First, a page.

Unit 2 Module 2-1 - Unit 2 Module 2 Looking for Patterns John Pollard University of Arizona Knowing both the atomic composition and connectivity of

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Unit 2 Module 2 Looking for Patterns John Pollard University of Arizona Knowing both the atomic composition and connectivity of the atoms in a molecule is fundamental to determining the identity and properties of a substance. The idea that molecules are comprised of atoms connected to each other in some way and arranged in particular geometries in space is very useful in explaining and predicting properties. To fully describe molecular structure, we must first understand the bonding model used to explain how atoms connect to each other A Bonding Model In molecules, atoms are thought to be bonded together by the electrostatic interactions between the electrons and protons. Electrons, being negatively charged are attracted to the protons residing in the nuclei of the atoms bonded. There is a balance between attraction and repulsion (between like charges) that establishes a lowest energy distance between the nuclei called the bond length. In addition to the electrostatic forces involved in bonding, electrons (and protons) have an intrinsic property called “spin”. Spin generates an additional force between electrons that is magnetic in nature and weaker than the electrostatic forces involved in bonding. When electrons are confined to the same region of space, like in between two nuclei, “spin pairing” reduces the energy of the system. The spin pairing of 2 electrons in a bond is often symbolically represented by an upward and downward pairing of arrows. Electrons do not behave as “classical” particles in that we cannot know their position and velocity simultaneously. Electrons are more accurately described as particles that occupy regions of probability. The electron density is a measure of this probability. When a simple covalent bond is formed between atoms, there is an increase in electron density between the atoms involved. In addition, the electrons are delocalized over the bonding region and there is a spin pairing between the two electrons involved. Therefore, two electrons are involved in each bond. Atoms can have more than one bond between them but in general, every pair of electrons will be spin paired. Chemical bonds are not static. The nuclei and electrons involved are constantly in motion. The atoms involved in a bond vibrate around their equilibrium position with a frequency that depends on the bond strength and atomic masses. The vibrational modes that occur in molecules are also quantized, meaning there are only specific vibrational modes with specific energies accessible to a molecule. As with the energy level diagrams used to represent the absorption or emission of electromagnetic radiation by atoms, one can represent the various vibrational modes of a molecule in the same fashion.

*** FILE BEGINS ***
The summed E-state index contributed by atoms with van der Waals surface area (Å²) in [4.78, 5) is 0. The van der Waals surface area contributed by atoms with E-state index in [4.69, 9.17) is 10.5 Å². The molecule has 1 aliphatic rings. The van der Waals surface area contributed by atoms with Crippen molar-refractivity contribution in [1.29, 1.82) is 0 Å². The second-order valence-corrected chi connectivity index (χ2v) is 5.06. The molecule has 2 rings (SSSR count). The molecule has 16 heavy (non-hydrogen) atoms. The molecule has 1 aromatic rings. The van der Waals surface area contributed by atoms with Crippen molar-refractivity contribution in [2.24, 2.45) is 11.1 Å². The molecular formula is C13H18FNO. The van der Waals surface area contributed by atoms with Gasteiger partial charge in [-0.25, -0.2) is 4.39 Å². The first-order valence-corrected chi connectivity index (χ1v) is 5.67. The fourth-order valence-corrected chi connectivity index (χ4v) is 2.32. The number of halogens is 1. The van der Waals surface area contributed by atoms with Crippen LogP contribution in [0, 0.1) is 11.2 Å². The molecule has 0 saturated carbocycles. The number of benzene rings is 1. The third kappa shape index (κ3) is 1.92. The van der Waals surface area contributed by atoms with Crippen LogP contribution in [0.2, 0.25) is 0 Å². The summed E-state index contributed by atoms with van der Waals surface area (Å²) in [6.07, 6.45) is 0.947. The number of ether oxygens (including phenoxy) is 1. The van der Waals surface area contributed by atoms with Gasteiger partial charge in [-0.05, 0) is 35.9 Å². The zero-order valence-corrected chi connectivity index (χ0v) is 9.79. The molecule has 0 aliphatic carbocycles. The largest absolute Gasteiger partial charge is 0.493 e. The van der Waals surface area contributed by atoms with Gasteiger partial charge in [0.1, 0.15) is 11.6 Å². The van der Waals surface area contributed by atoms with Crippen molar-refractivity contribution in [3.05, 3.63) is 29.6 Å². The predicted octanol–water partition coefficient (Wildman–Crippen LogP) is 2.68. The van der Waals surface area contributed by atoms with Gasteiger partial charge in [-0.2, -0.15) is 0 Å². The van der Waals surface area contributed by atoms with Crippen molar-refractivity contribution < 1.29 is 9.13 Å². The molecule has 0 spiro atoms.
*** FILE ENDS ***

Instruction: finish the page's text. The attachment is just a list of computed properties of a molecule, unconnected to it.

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The absorption of infrared (IR) radiation at specific frequencies can be used to detect the presence of specific bonding motifs. The IR spectrum is a sort of fingerprint for a molecule and can reveal important information about the presence of certain types of bonding.
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This note was uploaded on 12/08/2009 for the course CHEM 151 taught by Professor Staff during the Fall '08 term at University of Arizona- Tucson.

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Unit 2 Module 2-1 - Unit 2 Module 2 Looking for Patterns John Pollard University of Arizona Knowing both the atomic composition and connectivity of

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